Restaurant Condiments Come in Handy in a Jam

Andrea Freedman

A few years ago, when my grandmother started taking the little jams home when we used to go out to restaurants together I confess that at first I found it a bit embarrassing.

On one occasion when we were out for lunch together, before we had even gotten settled at our table and had not yet ordered our food, she asked one of the waitresses if she would please bring her some jams. I was mortified as I watched the confused look on the waitress’s face.

I used to try to reason with my grandmother that she had jams and other such items in her fridge at home and that she did not need to take the ones from the restaurant home with her.

She protested that the jams were not actually for her own use, but rather for the lady who came in to help her a couple of days a week (“my sweetie” as she called her), so that she could give her a bagel with a take-home jam when she left to ensure that the woman would be able to have something to eat before going to her next job.

Although I eventually got over my embarrassment and got used to the routine with the jams, and despite my grandmother’s prodding, I nonetheless resisted taking any of the condiments home myself, explaining to her that it was more acceptable to do things like that at her age.

I must admit that there have been a few occasions when I was eating peanut butter at home and realized that I had run out of jam to accompany it. I wished then that I had listened to my wise grandmother after all when she urged me to also put some of those little packets of jam into my purse; they would have really come in handy.

Besides my grandmother, I have known some other seniors, and even a few people who are no where even near retirement age who are also in the habit of collecting restaurant condiments.

Go into any one of their homes and you will likely find containers or mugs filled with little salt, pepper and sugar packets, as well as plastic cutlery, ketchups and of course, in my grandmother’s case, jam. And there are always plenty of napkins, all of course acquired from restaurants and coffee shops.

Upon reflection, it could save a lot of money; however, I can imagine the horrified looks on my friends’ faces if they were to see me trying to smuggle restaurant condiments into my purse.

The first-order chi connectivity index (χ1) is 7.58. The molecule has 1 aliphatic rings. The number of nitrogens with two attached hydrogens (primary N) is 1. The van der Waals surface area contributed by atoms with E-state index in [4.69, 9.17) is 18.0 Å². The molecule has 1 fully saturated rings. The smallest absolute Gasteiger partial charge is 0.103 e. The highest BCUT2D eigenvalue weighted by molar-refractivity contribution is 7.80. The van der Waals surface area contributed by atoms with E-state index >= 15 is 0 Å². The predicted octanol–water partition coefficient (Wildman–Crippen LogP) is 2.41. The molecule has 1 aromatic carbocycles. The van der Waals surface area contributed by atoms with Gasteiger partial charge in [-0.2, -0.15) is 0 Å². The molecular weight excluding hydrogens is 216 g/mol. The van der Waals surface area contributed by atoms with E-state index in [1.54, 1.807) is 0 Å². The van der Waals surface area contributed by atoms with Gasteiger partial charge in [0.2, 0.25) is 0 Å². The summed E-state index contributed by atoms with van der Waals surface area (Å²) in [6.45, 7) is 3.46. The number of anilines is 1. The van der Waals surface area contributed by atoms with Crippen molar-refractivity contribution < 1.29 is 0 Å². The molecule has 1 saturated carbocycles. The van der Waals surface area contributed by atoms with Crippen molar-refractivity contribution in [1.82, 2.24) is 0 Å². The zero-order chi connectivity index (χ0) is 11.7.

Recently, I saw an old lady at the grocery store tearing the stems off the peppers. When she saw me looking at her curiously she offered an explanation. “It gets rid of some of the excess weight so it’s not as expensive.”

The thing is elderly people can get away with little things like taking condiments and mutilating produce in stores. Something that hopefully comes with age is being able to let go of caring what other people think.

Many elderly people have spent much of their lives being tactful and discreet, not to mention all the money they have spent on groceries, condiments and dining out. They’ve paid their dues, monetarily and otherwise.

Now that my grandmother has moved to a nursing home she no longer needs the packages of jam and so, my opportunity, for the time being anyway, to take restaurant condiments home with me has been put on hold. I will have to wait until my parents start doing it – and believe me, I am in no rush for that to happen.

These days I enjoy weekly visits with my grandmother at her new residence but I still miss those times when she and I used to be able to go out to restaurants together and if I could have another chance I would gladly let her talk me into taking some jam home with me.

Since I can no longer let her coax me into taking restaurant condiments, not to mention all the other things she used to offer me when I used to visit her at her apartment, I at least let her convince me to have a piece of the chocolate that she now keeps handy in her room.

Someday perhaps I too will fill my purse with restaurant condiments but for the time being I will just have to continue adding things like jam to my grocery list.

Copyright © by Andrea Freedman 2013

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About andfreed

I am a Toronto based writer of articles, columns, essays and novels.

Posted on October 15, 2013, in Weekly Thoughts and Observations and tagged . Bookmark the permalink. Leave a comment.

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